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Saturday, September 22, 2018

"An additional $560k gone..." -- Calculating the dollar losses to investments and business

When I first started this blog years ago, it was meant to chronicle my journey, to be accountable to myself for my financial decisions.

Gradually, I have people telling me they learned from my blog. That kept me motivated, until I got busier and busier, and reduced the frequency of writing drastically, to the point I have almost not written much.

And... I'm glad that I have posted more in the earlier days. It's like I'm reading on my past self, how much more disciplined and stingy and scroogy I was than now.

So this blog post serves as chronicle for my future self to read and re-read again.

Instead of a blog post with a positive tone, this would take on a more negative tone.


More stock losses (~$29k)
I like to talk more about my losses in stocks, than gains. For me, it serves as a reminder of my stupidity, lapse of discipline, and how much more I have to think and learn. For others, it serves as a warning that the stock market is not here to feed you or give in to you, but a double edged sword that can slit your throat any moment.

Losing at Noble Group
After my past estimation that the estimated capital gain was near $0, more losses were chalked up. First, Noble. That was an additional ~$8k in losses. I have to admit, it was more of a gamble to buy. I cannot remember the price I got it now, but I remember having a minor profit after buying.

Subsequently, the management decided on a 10-for-1 consolidation, before the share price drop to its pre-consolidation price. In one fell swoop, this caused the share price to drop 90%. Failed gamble. Entirely my fault. I thought I did my homework, but obviously I do not know enough.



Losing at Hyflux Perps
An additional $21k might be lost here. It is a perpetual security, and I had put in a large amount initially because I thought not all would be accepted. I was wrong. I was greedy.

While there might be a remote probability of this being revived, I will probably choose to write it off for now.

That's $29k lost over the past 2 years, which is probably what some would save over a period of half a year to a year. Fortunately, dividends over the past 2 years would have covered a majority of this, but it is akin to a lost 2 years in stocks investing.

At Starhub/SPH
These two shares were once dividend darlings. At one point in time, I was over 100% in unrealised capital gains for Starhub, before dropping to a loss.

Right now, the paper losses for these shares are pretty low. Dividend received over the past 7 ~ 10 years have probably covered all the paper losses and the majority of the buy-in price.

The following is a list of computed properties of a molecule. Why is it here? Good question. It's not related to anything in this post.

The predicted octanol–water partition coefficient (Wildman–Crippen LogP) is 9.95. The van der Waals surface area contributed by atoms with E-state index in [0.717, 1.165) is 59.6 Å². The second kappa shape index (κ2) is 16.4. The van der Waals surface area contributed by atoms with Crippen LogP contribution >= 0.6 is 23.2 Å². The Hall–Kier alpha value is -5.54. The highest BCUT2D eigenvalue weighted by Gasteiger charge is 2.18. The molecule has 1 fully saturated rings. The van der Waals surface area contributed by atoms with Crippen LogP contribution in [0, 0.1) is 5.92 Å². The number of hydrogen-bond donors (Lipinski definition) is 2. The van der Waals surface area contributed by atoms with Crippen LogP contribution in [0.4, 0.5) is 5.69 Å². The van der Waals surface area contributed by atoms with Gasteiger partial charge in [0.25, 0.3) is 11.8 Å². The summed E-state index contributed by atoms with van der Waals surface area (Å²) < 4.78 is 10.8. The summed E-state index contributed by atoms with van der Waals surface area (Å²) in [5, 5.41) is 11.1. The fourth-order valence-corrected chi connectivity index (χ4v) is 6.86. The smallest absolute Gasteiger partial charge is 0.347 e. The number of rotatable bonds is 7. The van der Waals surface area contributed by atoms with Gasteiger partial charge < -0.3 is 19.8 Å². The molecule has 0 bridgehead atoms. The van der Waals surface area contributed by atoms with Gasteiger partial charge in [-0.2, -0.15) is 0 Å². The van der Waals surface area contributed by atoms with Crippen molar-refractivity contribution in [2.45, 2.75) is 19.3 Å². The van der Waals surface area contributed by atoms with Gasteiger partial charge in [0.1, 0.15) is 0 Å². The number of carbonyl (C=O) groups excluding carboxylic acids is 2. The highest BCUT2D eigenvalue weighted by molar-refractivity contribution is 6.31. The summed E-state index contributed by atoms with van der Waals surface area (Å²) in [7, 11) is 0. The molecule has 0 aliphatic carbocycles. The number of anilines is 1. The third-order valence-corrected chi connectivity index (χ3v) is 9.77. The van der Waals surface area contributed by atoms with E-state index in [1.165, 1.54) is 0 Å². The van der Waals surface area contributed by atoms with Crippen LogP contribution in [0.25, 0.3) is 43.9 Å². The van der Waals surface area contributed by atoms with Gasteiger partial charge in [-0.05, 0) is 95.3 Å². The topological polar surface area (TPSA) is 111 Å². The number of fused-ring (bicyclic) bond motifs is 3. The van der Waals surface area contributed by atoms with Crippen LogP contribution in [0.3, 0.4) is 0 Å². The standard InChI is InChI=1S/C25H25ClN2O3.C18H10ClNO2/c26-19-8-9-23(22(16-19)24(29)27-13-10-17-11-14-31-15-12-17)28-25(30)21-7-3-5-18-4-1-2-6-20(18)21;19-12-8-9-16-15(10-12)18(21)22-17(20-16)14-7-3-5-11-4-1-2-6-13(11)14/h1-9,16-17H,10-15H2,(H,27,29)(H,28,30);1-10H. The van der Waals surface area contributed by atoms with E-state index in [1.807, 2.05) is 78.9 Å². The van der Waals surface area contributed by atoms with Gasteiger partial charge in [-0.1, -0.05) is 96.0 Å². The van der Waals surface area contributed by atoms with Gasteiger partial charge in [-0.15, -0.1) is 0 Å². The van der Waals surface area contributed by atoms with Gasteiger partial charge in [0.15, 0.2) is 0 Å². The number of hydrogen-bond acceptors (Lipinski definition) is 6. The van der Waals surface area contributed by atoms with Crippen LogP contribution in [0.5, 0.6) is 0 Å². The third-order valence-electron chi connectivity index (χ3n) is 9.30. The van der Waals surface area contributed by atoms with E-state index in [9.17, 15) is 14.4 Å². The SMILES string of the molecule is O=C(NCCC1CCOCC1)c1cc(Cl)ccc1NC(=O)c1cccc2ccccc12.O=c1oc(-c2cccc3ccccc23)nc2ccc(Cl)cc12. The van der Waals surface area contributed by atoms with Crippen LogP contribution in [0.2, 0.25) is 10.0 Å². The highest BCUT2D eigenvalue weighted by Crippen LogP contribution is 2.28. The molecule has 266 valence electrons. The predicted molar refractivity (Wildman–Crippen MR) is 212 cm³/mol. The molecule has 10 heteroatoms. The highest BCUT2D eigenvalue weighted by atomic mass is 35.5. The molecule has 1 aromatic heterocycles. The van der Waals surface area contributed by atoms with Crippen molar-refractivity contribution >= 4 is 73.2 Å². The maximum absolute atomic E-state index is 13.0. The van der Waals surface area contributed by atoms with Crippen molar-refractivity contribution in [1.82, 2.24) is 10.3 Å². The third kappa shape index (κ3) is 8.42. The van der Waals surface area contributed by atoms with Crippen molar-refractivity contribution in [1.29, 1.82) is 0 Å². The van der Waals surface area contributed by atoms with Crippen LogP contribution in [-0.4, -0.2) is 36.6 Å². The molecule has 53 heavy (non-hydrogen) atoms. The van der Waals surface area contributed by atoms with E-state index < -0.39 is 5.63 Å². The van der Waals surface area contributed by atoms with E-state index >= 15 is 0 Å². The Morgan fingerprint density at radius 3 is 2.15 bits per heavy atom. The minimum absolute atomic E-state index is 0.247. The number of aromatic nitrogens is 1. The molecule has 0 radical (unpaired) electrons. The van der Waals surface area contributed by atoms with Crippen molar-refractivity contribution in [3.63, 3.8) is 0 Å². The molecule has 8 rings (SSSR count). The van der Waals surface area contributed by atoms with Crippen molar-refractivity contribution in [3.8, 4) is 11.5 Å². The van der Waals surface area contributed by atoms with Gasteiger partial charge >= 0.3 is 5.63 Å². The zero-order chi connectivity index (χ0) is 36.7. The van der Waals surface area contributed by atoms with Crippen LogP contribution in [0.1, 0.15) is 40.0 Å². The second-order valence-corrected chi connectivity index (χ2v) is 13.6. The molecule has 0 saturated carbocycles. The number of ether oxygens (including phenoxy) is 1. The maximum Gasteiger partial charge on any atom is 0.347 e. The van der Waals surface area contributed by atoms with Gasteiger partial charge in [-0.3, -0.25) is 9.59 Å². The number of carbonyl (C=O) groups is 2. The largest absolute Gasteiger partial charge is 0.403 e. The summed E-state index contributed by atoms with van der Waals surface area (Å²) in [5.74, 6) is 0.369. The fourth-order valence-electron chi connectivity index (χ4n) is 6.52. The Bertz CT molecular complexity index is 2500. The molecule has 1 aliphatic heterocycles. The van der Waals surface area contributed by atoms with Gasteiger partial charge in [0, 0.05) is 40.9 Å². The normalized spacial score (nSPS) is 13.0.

At Accordia Golf Trust
This varies a fair bit. At about 10% below my buy in price, my dividends received would have covered the paper loss. Dividends as a form of exit strategy is still working for this counter, and the two counters earlier.

While I was extremely busy trying to run the tuition centre, as well publishing my books, taking care of a kid, etc, I had not looked at the market or any of the companies quarterly/annual reports at all.

More recent entries like OCBC, SembMarine and more SGX are doing ok. However, going forward, I will likely be not putting as much cash into the stock market as before, but keeping it in the bank to further boost liquidity over the next few years.


Tuition Centre (~$530k over 7 years)
I had quitted my job and taken over a tuition centre previously in 2012. I have always wondered what happens if I stayed in my engineering job... or if I reduce overheads by teaching tuition in other centres or 1 to 1 at students home.

In total, estimated overheads since 2012 to end 2018 amounted to ~$530k, of which half went to rental of premises. This was on top of the takeover fee. Would I have saved that amount had I gone around to teach? Or would I have earned less? I'm really unsure.

With that figure, I can't help but wonder occasionally if I would have hit a million SGD in liquid assets had I went ahead with a zero overheads business at the current age of 35. Revenue due to my lessons solely have covered majority of costs, while I underpaid myself. Granted, there were other tutors which helped in the overheads.

Of course, the nice way to put it is that
(1) These are all part and parcel of business expenses.
(2) This is an investment for the long run.
(3) It is a learning journey.

It's all a matter of perspective. Definitely, lots of priceless lessons were learned, some of which I would likely share over the next few blog posts. In fact, some of these lessons are applicable to the world of investing.


I'm still fortunate
With all these seemingly negative financial moves, I'm really fortunate that overall, my networth has still a mild increase, even with much increased expenditures.

And that excludes...
Car loan fully paid.
HDB loan half paid.
Got a whole life insurance

Counting my blessings, and ending the rant for now.

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